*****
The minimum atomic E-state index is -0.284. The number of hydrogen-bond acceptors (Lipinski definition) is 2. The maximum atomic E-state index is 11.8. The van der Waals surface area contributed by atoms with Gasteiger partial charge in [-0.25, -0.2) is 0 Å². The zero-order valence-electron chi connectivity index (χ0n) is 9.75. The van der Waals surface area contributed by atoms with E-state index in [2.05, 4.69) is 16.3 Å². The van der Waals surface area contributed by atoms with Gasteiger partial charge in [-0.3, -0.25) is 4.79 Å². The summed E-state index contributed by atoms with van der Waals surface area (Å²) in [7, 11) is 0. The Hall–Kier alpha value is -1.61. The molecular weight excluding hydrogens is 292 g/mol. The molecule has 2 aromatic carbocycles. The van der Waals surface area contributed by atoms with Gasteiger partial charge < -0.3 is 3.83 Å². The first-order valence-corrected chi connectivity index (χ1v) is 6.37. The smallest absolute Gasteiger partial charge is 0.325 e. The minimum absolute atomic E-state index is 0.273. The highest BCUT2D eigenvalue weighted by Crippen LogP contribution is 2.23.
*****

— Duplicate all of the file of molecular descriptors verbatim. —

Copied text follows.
The minimum atomic E-state index is -0.284. The number of hydrogen-bond acceptors (Lipinski definition) is 2. The maximum atomic E-state index is 11.8. The van der Waals surface area contributed by atoms with Gasteiger partial charge in [-0.25, -0.2) is 0 Å². The zero-order valence-electron chi connectivity index (χ0n) is 9.75. The van der Waals surface area contributed by atoms with E-state index in [2.05, 4.69) is 16.3 Å². The van der Waals surface area contributed by atoms with Gasteiger partial charge in [-0.3, -0.25) is 4.79 Å². The summed E-state index contributed by atoms with van der Waals surface area (Å²) in [7, 11) is 0. The Hall–Kier alpha value is -1.61. The molecular weight excluding hydrogens is 292 g/mol. The molecule has 2 aromatic carbocycles. The van der Waals surface area contributed by atoms with Gasteiger partial charge < -0.3 is 3.83 Å². The first-order valence-corrected chi connectivity index (χ1v) is 6.37. The smallest absolute Gasteiger partial charge is 0.325 e. The minimum absolute atomic E-state index is 0.273. The highest BCUT2D eigenvalue weighted by Crippen LogP contribution is 2.23.